The legal battles grew out of presidential order signed by George W. Bush in 2002 authorizing the National Security Agency to conduct electronic surveillance on Americans and others inside the United States in search of evidence of terrorist activity. The presidential directive authorized searches without either the domestic court warrants required for criminal investigations or those issued by the Foreign Intelligence Surveillance Court for investigation of activities of foreign persons or organizations, as required by the Foreign Intelligence Surveillance Act of 1978. The controversies, both legal and political, arose after the New York Times published a page-one story on the secret program ("Bush Lets U.S. Spy on Callers Without Courts" in December 2005. The NSA, the Times reported, had been “monitoring the international telephone calls and international e-mail messages of hundreds, perhaps thousands, of people inside the United States without warrants over the past three years in an effort to track possible 'dirty numbers'” linked to al Qaeda operatives.
The Bush administration and the Justice Department claimed the authorization was legal under the inherent powers of the President in his role as commander in chief. They also claimed Congress had implicitly confirmed that power by its passage of the Authorization of the Use of Military Force http://news.findlaw.com/wsj/docs/terrorism/sjres23.enr.html after the terrorist attacks of September 11, 2001. The electronic surveillance was necessary for the government to discover who the terrorists are, where they are and what they are plotting in order to take the action authorized in the AUMF, they argued. The administration further claimed that information gained from the surveillance had been helpful in thwarting terrorist plots. The Justice Department, under both Presidents Bush and Obama administrations, has argued that allowing the lawsuits to go forward would jeopardize national security by exposing classified information.
The plaintiffs alleged the the telecom companies violated the privacy rights of their customers by turning over records of phone calls and e-mails to the NSA without the requirement of a court-issued warrant. Congress later amended the FISA statute to allow the warrantless surveillance for a limited time immediately following a terrorist attack or in anticipation of an imminent attack. In order to head off the lawsuits already underway, Congress also granted immunity from liability to those companies that had already cooperated with the NSA by turning over the records of their customers' communications. In finding that grant of immunity constitutional, the appeals court noted comments made by the Senate Select Committee on Intelligence regarding the legal immunity's role in helping the government gather intelligence.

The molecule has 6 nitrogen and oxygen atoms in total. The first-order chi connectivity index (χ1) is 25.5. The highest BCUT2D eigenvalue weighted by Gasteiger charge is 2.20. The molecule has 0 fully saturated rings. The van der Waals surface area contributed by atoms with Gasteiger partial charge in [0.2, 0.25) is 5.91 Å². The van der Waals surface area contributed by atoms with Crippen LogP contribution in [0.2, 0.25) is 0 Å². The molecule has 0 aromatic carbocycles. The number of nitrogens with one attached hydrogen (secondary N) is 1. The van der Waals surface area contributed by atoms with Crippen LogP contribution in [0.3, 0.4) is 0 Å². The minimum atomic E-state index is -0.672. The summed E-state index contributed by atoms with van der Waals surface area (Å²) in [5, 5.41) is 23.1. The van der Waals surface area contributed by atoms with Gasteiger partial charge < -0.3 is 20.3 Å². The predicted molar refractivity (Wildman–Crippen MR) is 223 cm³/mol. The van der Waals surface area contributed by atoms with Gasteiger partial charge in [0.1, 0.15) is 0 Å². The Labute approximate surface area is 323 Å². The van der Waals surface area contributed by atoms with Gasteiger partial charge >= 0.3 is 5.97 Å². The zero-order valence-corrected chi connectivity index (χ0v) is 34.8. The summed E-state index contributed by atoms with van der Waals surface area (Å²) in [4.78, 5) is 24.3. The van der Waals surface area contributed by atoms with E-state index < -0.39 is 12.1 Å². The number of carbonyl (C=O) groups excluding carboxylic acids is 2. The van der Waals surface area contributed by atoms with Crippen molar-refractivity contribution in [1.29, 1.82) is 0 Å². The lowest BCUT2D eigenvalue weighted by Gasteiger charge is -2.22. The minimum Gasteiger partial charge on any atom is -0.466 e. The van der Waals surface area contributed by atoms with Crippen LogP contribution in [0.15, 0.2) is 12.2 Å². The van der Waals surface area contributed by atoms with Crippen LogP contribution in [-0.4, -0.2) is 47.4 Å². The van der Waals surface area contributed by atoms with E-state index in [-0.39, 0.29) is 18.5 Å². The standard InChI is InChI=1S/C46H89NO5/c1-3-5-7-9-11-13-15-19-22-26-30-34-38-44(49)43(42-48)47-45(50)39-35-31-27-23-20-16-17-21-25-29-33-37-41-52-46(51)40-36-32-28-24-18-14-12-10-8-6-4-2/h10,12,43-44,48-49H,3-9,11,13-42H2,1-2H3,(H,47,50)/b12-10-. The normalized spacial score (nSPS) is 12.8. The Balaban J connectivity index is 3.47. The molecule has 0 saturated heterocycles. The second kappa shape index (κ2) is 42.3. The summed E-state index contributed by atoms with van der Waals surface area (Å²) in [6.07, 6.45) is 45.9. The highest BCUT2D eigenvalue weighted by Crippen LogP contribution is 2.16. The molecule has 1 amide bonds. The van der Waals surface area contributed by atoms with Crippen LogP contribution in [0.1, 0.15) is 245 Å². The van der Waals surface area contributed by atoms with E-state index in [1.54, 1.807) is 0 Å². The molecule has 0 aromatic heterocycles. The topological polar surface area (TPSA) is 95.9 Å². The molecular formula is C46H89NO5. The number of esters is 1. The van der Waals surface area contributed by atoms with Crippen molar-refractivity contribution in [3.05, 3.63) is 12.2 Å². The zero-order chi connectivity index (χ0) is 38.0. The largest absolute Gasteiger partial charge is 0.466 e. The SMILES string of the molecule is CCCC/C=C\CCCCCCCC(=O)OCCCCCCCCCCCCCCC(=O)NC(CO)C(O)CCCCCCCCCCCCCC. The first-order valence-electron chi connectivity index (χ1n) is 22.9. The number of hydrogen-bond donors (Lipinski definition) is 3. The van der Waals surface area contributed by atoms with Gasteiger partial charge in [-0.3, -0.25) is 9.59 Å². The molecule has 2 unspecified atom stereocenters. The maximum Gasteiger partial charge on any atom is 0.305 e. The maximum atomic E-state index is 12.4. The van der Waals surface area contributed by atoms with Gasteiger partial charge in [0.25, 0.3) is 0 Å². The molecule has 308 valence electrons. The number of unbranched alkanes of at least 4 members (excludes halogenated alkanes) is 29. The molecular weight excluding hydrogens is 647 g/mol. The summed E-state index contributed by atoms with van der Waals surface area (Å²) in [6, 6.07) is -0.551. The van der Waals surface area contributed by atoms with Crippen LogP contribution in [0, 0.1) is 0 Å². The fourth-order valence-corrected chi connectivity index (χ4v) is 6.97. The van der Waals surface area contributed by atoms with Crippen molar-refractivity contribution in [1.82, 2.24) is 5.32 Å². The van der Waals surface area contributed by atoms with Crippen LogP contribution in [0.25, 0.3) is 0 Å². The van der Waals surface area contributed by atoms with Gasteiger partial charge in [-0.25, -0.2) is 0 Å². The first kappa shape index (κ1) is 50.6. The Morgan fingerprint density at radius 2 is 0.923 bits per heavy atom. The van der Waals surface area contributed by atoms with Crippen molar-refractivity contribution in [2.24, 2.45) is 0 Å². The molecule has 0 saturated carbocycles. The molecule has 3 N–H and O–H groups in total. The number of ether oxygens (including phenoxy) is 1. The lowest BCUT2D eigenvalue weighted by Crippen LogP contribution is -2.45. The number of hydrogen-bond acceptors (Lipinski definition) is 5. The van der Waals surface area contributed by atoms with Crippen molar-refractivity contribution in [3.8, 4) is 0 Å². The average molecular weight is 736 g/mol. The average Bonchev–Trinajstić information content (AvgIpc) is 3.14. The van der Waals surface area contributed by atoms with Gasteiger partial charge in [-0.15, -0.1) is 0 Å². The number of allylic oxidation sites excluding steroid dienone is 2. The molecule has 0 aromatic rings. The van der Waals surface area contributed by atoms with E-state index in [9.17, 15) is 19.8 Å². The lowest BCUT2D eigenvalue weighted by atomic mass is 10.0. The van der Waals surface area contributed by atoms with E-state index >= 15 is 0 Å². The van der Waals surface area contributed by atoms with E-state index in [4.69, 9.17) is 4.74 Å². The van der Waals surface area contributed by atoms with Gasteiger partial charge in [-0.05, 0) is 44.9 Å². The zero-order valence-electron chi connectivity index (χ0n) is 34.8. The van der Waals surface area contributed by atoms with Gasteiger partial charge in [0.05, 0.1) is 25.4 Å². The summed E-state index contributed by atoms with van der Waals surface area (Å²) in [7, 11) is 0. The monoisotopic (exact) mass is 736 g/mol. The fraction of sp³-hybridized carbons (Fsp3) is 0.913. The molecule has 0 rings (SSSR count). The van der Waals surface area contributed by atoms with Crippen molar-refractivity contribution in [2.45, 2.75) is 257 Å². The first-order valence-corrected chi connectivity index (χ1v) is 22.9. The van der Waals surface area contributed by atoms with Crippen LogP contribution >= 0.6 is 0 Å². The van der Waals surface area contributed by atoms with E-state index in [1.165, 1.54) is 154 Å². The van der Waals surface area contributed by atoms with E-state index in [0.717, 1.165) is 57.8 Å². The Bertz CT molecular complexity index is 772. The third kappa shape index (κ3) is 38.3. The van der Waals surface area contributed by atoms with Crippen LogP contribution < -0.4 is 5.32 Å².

"It emphasized that electronic intelligence gathering depends in great part on cooperation from private companies ... and that if litigation were allowed to proceed against persons allegedly assisting in such activities, 'the private sector might be unwilling to cooperate with lawful government requests in the future,'" Judge M. Margaret McKeown wrote in the panel's unanimous opinion.
The lawsuits were based on the claim that the companies' actions were not lawful at the time, however, and that the congressional grant of retroactive immunity violates the Constitution's ban (Article I, Section 9) on the making of “ex post facto” (from after the fact) law. The warrantless searches of possibly millions of private communications also raise issues concerning privacy rights incorporated in the Constitution's Fourth Amendment:
The right of people to be secure in their persons, houses, papers, and effects, against unreasonable searches and seizures, shall not be violated, and no Warrants shall issue, but upon probable cause, supported by Oath or affirmation, and particularly describing the place to be searched, and the persons or things to be seized.
Lawyers from the San Francisco-based Electronic Frontier Foundation and the American Civil Liberties Union brought the case to the appeals court. "I'm very disappointed. I think the court reaches to try to put lipstick on a pig here," said EFF legal director Cindy Cohn, who argued the case before the panel. "I think what Congress did was an abdication of its duty to protect people from illegal surveillance." Cohn praised the panel, however, for a separate decision, in Jewel v. NSA, that sends a similar complaint back to District Court for further litigation.
"Since the dragnet spying program first came to light, we have been fighting for the chance to have a court determine whether it is legal," said Cindy Cohn. "Today, the Ninth Circuit has given us that chance, and we look forward to proving the program is an unconstitutional and illegal violation of the rights of millions of ordinary Americans."